What Is An IRA?
An individual retirement arrangement (IRA) is either an individual retirement account (with a bank, credit union, or other financial institution) or an individual retirement annuity (purchased from a life insurance company). However, the vast majority of IRAs are individual retirement accounts. Also, most individually owned annuities are commercial annuities and not IRAs as defined in this section. There are two main types of IRAs (traditional and Roth) but you may come across other IRA names, most of which are discussed briefly below.
A traditional IRA is established under Internal Revenue Code (Code) section 408. With the exception of nondeductible contributions (see below) a traditional IRA is funded with deductible or pre-tax money, similar to regular 401(k) plan deferrals. As a result, the entire amount of any distribution (including investment gains) is taxed as ordinary income. Generally, a distribution before age 59 ½ will incur an additional 10% early withdrawal tax. Furthermore, an IRA owner must begin to take certain minimum distributions at age 70 ½.
Nondeductible Contributions: An individual retirement account, but not an individual retirement annuity, may contain contributions that exceeded the amount the owner was permitted to deduct from his/her taxes. These nondeductible contributions create a cost or tax basis that is not taxed when distributed. However, any related earnings are still taxed as ordinary income.
A Roth IRA is established under Code section 408A, and is funded with after-tax money that is not tax-deductible. As a result, the entire amount of any “qualified distribution” (including investment gains) is not taxed. Generally, a distribution is a “qualified distribution” if it occurs after (1) five years after the owner’s first Roth contribution, and (2) age 59 ½. There are special rules to calculate the five-year holding period for a former spouse who receives a transfer of Roth IRA assets due to divorce. A Roth IRA is subject to the same age 59 ½ early withdrawal tax as a traditional IRA, but it does not have to make minimum distributions at age 70 ½.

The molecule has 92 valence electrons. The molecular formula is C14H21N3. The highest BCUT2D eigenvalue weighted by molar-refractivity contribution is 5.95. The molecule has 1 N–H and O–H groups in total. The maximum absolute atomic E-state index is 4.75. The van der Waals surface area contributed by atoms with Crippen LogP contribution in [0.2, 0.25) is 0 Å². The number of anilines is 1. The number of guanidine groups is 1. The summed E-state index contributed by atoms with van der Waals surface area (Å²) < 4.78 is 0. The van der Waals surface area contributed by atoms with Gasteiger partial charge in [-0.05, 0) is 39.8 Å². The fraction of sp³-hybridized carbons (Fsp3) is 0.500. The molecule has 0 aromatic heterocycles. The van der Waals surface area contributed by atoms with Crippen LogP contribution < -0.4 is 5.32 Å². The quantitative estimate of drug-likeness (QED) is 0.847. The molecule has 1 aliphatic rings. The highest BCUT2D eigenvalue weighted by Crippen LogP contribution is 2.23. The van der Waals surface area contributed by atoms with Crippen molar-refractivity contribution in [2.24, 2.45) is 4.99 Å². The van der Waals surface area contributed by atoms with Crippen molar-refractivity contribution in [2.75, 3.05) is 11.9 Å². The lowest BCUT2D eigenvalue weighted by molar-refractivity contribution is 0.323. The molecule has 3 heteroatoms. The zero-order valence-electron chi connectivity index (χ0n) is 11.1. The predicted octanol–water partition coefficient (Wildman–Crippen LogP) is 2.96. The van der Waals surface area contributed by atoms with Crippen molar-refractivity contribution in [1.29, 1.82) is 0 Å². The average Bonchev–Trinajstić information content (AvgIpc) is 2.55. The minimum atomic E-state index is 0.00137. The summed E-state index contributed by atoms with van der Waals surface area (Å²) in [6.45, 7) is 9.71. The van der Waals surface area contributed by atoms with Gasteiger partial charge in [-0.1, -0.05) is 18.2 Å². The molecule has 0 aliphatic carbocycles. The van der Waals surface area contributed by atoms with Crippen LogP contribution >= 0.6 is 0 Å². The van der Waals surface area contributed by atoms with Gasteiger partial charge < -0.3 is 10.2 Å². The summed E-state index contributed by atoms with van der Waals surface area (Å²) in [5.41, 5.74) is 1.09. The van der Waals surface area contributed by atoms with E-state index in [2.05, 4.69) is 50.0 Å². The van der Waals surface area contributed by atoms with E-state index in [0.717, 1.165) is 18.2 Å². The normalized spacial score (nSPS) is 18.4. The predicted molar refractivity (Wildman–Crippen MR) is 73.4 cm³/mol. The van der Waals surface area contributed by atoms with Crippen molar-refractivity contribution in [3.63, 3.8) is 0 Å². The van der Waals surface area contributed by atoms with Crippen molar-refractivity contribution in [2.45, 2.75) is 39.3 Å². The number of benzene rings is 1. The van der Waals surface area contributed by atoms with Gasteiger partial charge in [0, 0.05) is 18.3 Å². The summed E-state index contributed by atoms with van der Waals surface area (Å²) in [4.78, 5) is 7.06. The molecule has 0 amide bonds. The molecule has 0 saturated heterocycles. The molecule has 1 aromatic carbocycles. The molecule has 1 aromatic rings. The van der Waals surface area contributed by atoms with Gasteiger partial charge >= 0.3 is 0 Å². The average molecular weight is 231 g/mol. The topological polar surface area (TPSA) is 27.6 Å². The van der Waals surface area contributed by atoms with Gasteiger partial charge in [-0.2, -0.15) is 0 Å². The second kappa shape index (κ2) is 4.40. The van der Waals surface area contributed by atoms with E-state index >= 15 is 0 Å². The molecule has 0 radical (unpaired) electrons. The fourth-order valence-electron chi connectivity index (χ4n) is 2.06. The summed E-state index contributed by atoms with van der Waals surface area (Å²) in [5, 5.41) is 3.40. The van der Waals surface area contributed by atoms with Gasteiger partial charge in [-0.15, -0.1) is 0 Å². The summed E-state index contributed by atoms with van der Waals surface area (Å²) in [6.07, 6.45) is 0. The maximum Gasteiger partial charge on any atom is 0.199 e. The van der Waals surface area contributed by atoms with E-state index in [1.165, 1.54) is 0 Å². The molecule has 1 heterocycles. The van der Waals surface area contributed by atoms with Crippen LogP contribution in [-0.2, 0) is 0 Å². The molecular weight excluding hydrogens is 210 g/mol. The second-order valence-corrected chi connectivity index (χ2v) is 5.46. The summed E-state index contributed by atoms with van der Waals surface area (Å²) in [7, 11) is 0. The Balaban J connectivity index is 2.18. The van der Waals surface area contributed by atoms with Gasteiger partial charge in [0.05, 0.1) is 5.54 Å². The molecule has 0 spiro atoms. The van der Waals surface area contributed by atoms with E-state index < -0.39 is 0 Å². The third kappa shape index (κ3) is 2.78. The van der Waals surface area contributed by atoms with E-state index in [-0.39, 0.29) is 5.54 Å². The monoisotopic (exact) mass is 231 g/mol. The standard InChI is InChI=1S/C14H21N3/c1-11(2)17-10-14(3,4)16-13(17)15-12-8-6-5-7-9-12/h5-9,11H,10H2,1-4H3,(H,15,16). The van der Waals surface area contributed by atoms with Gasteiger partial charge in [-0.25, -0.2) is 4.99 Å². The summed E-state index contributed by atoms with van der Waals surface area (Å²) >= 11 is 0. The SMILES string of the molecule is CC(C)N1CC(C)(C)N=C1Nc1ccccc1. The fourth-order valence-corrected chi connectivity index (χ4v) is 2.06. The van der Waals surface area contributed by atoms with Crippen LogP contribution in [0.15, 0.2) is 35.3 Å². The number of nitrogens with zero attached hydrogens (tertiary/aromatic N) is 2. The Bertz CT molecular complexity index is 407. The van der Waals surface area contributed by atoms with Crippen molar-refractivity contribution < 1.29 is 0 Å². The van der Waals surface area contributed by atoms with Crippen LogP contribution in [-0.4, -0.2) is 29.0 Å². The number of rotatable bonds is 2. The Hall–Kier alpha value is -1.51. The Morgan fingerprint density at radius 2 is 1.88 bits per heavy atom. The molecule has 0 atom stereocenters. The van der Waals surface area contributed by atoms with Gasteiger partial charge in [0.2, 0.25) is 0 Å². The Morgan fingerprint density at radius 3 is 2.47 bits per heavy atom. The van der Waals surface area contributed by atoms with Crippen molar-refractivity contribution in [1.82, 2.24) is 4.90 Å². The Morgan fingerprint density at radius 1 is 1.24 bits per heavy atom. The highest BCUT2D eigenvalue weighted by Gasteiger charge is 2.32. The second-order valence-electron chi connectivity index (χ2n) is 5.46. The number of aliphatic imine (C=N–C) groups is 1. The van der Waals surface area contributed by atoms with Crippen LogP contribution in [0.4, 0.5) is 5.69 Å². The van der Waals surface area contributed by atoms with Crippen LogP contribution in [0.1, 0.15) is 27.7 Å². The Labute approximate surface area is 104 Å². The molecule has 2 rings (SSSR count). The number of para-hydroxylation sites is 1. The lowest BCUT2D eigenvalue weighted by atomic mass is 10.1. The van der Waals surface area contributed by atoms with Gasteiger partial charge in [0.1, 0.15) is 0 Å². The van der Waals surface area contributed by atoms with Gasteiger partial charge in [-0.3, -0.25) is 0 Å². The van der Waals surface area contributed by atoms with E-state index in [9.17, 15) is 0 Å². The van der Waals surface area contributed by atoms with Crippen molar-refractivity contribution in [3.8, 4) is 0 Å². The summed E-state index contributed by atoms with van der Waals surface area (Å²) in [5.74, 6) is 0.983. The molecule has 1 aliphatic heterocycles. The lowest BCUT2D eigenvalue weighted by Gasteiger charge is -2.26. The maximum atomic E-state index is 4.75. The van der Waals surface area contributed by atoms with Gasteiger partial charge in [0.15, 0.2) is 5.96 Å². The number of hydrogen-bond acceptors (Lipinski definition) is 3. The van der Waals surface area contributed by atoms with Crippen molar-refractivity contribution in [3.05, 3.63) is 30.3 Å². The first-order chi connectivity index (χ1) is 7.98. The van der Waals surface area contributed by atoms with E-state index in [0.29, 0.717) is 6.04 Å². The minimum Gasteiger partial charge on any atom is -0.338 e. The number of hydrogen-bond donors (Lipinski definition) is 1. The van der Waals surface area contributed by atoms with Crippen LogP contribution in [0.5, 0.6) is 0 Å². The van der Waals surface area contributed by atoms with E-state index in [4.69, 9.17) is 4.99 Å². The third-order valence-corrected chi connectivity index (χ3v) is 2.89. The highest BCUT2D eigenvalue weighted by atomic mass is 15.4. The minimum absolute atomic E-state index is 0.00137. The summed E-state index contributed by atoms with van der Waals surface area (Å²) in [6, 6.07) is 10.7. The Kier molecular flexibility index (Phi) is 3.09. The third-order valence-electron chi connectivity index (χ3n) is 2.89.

An employer may establish a Deemed IRA for a participant in a “qualified plan,” a 403(b) plan, or a government sponsored 457(b) plan. A Deemed IRA can be either a traditional or Roth IRA and is governed by the corresponding distribution and tax rules.
SEP, SARSEP, and SIMPLE IRAs
A simplified employee pension (SEP), a salary reduction SEP (SARSEP), and a savings incentive match plan for employees (SIMPLE) are small employer sponsored retirement plans that can use traditional IRAs, but not Roth IRAs, as funding vehicles. Not surprisingly, an IRA is known as a SEP-IRA, SARSEP-IRA, or SIMPLE IRA depending on the type of plan. These IRAs are governed by the same distribution and tax rules as other traditional IRAs.
As the name implies, an Inherited IRA is simply a traditional or Roth IRA inherited upon the death of the owner. Although the tax rules are the same as other traditional and Roth IRAs, the distribution rules may be different – especially if the beneficiary was not the owner’s spouse.
A Rollover IRA is either a traditional or Roth IRA that was funded by a rollover distribution or direct transfer from another IRA or other qualifying retirement plan. The assets maintain the cost or tax basis from the distributing plan, but are now otherwise governed by the traditional or Roth IRA rules.